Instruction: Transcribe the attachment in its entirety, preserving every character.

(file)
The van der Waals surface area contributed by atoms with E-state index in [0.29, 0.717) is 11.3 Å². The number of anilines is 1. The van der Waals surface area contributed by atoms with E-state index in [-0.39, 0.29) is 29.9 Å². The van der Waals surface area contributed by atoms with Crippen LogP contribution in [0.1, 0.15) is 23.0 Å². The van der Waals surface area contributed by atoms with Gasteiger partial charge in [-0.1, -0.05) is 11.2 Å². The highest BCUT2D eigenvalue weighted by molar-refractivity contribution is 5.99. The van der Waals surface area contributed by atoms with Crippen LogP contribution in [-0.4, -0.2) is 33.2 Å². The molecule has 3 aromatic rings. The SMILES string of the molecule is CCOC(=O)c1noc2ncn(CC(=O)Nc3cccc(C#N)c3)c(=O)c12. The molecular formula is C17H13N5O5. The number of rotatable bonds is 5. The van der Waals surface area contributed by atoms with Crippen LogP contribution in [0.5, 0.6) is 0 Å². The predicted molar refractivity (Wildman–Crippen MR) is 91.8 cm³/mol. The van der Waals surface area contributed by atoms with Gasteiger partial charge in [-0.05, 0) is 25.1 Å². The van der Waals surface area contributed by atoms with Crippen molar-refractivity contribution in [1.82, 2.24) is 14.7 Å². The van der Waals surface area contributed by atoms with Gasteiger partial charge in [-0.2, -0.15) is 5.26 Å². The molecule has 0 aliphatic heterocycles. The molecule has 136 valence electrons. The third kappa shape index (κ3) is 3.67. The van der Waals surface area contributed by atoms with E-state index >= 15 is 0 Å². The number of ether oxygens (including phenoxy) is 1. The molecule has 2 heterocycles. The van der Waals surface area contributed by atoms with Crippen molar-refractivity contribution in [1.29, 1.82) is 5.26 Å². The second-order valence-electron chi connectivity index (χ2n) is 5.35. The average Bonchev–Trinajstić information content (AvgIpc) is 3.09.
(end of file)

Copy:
The van der Waals surface area contributed by atoms with E-state index in [0.29, 0.717) is 11.3 Å². The number of anilines is 1. The van der Waals surface area contributed by atoms with E-state index in [-0.39, 0.29) is 29.9 Å². The van der Waals surface area contributed by atoms with Crippen LogP contribution in [0.1, 0.15) is 23.0 Å². The van der Waals surface area contributed by atoms with Gasteiger partial charge in [-0.1, -0.05) is 11.2 Å². The highest BCUT2D eigenvalue weighted by molar-refractivity contribution is 5.99. The van der Waals surface area contributed by atoms with Crippen LogP contribution in [-0.4, -0.2) is 33.2 Å². The molecule has 3 aromatic rings. The SMILES string of the molecule is CCOC(=O)c1noc2ncn(CC(=O)Nc3cccc(C#N)c3)c(=O)c12. The molecular formula is C17H13N5O5. The number of rotatable bonds is 5. The van der Waals surface area contributed by atoms with Crippen LogP contribution in [0.5, 0.6) is 0 Å². The predicted molar refractivity (Wildman–Crippen MR) is 91.8 cm³/mol. The van der Waals surface area contributed by atoms with Gasteiger partial charge in [-0.05, 0) is 25.1 Å². The van der Waals surface area contributed by atoms with Crippen molar-refractivity contribution in [1.82, 2.24) is 14.7 Å². The van der Waals surface area contributed by atoms with Gasteiger partial charge in [-0.2, -0.15) is 5.26 Å². The molecule has 0 aliphatic heterocycles. The molecule has 136 valence electrons. The third kappa shape index (κ3) is 3.67. The van der Waals surface area contributed by atoms with E-state index >= 15 is 0 Å². The number of ether oxygens (including phenoxy) is 1. The molecule has 2 heterocycles. The van der Waals surface area contributed by atoms with Crippen molar-refractivity contribution in [1.29, 1.82) is 5.26 Å². The second-order valence-electron chi connectivity index (χ2n) is 5.35. The average Bonchev–Trinajstić information content (AvgIpc) is 3.09.